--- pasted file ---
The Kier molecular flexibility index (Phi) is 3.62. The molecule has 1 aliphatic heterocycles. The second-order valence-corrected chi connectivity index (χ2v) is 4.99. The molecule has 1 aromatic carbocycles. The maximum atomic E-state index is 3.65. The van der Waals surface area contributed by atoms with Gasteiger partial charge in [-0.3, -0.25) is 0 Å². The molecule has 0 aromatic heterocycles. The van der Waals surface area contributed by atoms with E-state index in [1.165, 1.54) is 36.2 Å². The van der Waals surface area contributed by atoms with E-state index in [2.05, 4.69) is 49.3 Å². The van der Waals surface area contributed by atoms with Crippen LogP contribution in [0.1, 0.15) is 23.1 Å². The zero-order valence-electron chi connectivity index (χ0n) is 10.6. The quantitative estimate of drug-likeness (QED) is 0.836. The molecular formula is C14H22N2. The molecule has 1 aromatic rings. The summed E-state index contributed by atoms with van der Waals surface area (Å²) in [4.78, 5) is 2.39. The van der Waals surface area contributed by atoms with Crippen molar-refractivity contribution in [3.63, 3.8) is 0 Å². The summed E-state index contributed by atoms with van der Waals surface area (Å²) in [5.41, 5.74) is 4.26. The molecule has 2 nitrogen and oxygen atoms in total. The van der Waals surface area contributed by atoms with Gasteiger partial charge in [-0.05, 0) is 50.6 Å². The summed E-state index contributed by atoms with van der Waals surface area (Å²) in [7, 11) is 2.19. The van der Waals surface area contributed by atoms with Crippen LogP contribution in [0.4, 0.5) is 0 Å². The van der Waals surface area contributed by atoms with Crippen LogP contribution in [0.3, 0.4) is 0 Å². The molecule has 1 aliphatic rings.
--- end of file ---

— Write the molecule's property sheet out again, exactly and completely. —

The Kier molecular flexibility index (Phi) is 3.62. The molecule has 1 aliphatic heterocycles. The second-order valence-corrected chi connectivity index (χ2v) is 4.99. The molecule has 1 aromatic carbocycles. The maximum atomic E-state index is 3.65. The van der Waals surface area contributed by atoms with Gasteiger partial charge in [-0.3, -0.25) is 0 Å². The molecule has 0 aromatic heterocycles. The van der Waals surface area contributed by atoms with E-state index in [1.165, 1.54) is 36.2 Å². The van der Waals surface area contributed by atoms with E-state index in [2.05, 4.69) is 49.3 Å². The van der Waals surface area contributed by atoms with Crippen LogP contribution in [0.1, 0.15) is 23.1 Å². The zero-order valence-electron chi connectivity index (χ0n) is 10.6. The quantitative estimate of drug-likeness (QED) is 0.836. The molecular formula is C14H22N2. The molecule has 1 aromatic rings. The summed E-state index contributed by atoms with van der Waals surface area (Å²) in [4.78, 5) is 2.39. The van der Waals surface area contributed by atoms with Crippen molar-refractivity contribution in [3.63, 3.8) is 0 Å². The summed E-state index contributed by atoms with van der Waals surface area (Å²) in [5.41, 5.74) is 4.26. The molecule has 2 nitrogen and oxygen atoms in total. The van der Waals surface area contributed by atoms with Gasteiger partial charge in [-0.05, 0) is 50.6 Å². The summed E-state index contributed by atoms with van der Waals surface area (Å²) in [7, 11) is 2.19. The van der Waals surface area contributed by atoms with Crippen LogP contribution in [0.4, 0.5) is 0 Å². The van der Waals surface area contributed by atoms with Crippen LogP contribution in [0.3, 0.4) is 0 Å². The molecule has 1 aliphatic rings.